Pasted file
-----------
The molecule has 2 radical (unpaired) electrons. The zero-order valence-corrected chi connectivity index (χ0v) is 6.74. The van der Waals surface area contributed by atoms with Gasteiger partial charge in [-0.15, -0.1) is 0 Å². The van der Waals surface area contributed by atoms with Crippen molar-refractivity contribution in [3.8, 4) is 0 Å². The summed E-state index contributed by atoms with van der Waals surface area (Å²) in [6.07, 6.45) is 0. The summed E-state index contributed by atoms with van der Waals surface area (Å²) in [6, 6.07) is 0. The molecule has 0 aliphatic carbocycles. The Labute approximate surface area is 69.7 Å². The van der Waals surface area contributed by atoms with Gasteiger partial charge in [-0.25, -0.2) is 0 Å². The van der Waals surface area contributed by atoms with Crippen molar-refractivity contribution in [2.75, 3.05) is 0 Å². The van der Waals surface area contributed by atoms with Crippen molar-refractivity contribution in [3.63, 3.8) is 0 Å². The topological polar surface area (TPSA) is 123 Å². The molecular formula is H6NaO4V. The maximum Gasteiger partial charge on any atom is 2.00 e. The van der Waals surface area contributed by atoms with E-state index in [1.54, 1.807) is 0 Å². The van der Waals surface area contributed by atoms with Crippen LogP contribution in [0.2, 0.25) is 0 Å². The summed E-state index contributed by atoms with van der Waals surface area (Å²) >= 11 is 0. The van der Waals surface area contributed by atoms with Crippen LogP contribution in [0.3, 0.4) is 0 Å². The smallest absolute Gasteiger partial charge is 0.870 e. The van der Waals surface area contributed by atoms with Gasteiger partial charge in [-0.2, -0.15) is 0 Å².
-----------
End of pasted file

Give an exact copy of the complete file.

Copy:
The molecule has 2 radical (unpaired) electrons. The zero-order valence-corrected chi connectivity index (χ0v) is 6.74. The van der Waals surface area contributed by atoms with Gasteiger partial charge in [-0.15, -0.1) is 0 Å². The van der Waals surface area contributed by atoms with Crippen molar-refractivity contribution in [3.8, 4) is 0 Å². The summed E-state index contributed by atoms with van der Waals surface area (Å²) in [6.07, 6.45) is 0. The summed E-state index contributed by atoms with van der Waals surface area (Å²) in [6, 6.07) is 0. The molecule has 0 aliphatic carbocycles. The Labute approximate surface area is 69.7 Å². The van der Waals surface area contributed by atoms with Gasteiger partial charge in [-0.25, -0.2) is 0 Å². The van der Waals surface area contributed by atoms with Crippen molar-refractivity contribution in [2.75, 3.05) is 0 Å². The van der Waals surface area contributed by atoms with Crippen molar-refractivity contribution in [3.63, 3.8) is 0 Å². The topological polar surface area (TPSA) is 123 Å². The molecular formula is H6NaO4V. The maximum Gasteiger partial charge on any atom is 2.00 e. The van der Waals surface area contributed by atoms with E-state index in [1.54, 1.807) is 0 Å². The van der Waals surface area contributed by atoms with Crippen LogP contribution in [0.2, 0.25) is 0 Å². The summed E-state index contributed by atoms with van der Waals surface area (Å²) >= 11 is 0. The van der Waals surface area contributed by atoms with Crippen LogP contribution in [0.3, 0.4) is 0 Å². The smallest absolute Gasteiger partial charge is 0.870 e. The van der Waals surface area contributed by atoms with Gasteiger partial charge in [-0.2, -0.15) is 0 Å².